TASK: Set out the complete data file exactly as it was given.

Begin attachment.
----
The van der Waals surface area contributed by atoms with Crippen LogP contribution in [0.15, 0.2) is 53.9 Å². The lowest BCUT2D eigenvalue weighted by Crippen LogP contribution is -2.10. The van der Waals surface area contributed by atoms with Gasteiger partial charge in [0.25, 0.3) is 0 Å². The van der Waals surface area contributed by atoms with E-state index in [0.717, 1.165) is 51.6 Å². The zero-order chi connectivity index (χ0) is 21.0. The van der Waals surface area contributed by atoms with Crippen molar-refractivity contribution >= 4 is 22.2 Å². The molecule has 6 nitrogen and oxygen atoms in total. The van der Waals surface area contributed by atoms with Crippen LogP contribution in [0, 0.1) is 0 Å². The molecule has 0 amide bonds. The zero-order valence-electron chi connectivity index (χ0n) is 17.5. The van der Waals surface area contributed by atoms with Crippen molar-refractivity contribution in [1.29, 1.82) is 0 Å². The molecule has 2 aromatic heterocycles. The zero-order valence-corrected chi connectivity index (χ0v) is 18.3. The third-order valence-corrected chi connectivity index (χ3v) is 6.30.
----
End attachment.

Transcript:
The van der Waals surface area contributed by atoms with Crippen LogP contribution in [0.15, 0.2) is 53.9 Å². The lowest BCUT2D eigenvalue weighted by Crippen LogP contribution is -2.10. The van der Waals surface area contributed by atoms with Gasteiger partial charge in [0.25, 0.3) is 0 Å². The van der Waals surface area contributed by atoms with E-state index in [0.717, 1.165) is 51.6 Å². The zero-order chi connectivity index (χ0) is 21.0. The van der Waals surface area contributed by atoms with Crippen molar-refractivity contribution >= 4 is 22.2 Å². The molecule has 6 nitrogen and oxygen atoms in total. The van der Waals surface area contributed by atoms with Crippen LogP contribution in [0, 0.1) is 0 Å². The molecule has 0 amide bonds. The zero-order valence-electron chi connectivity index (χ0n) is 17.5. The van der Waals surface area contributed by atoms with Crippen molar-refractivity contribution in [1.29, 1.82) is 0 Å². The molecule has 2 aromatic heterocycles. The zero-order valence-corrected chi connectivity index (χ0v) is 18.3. The third-order valence-corrected chi connectivity index (χ3v) is 6.30.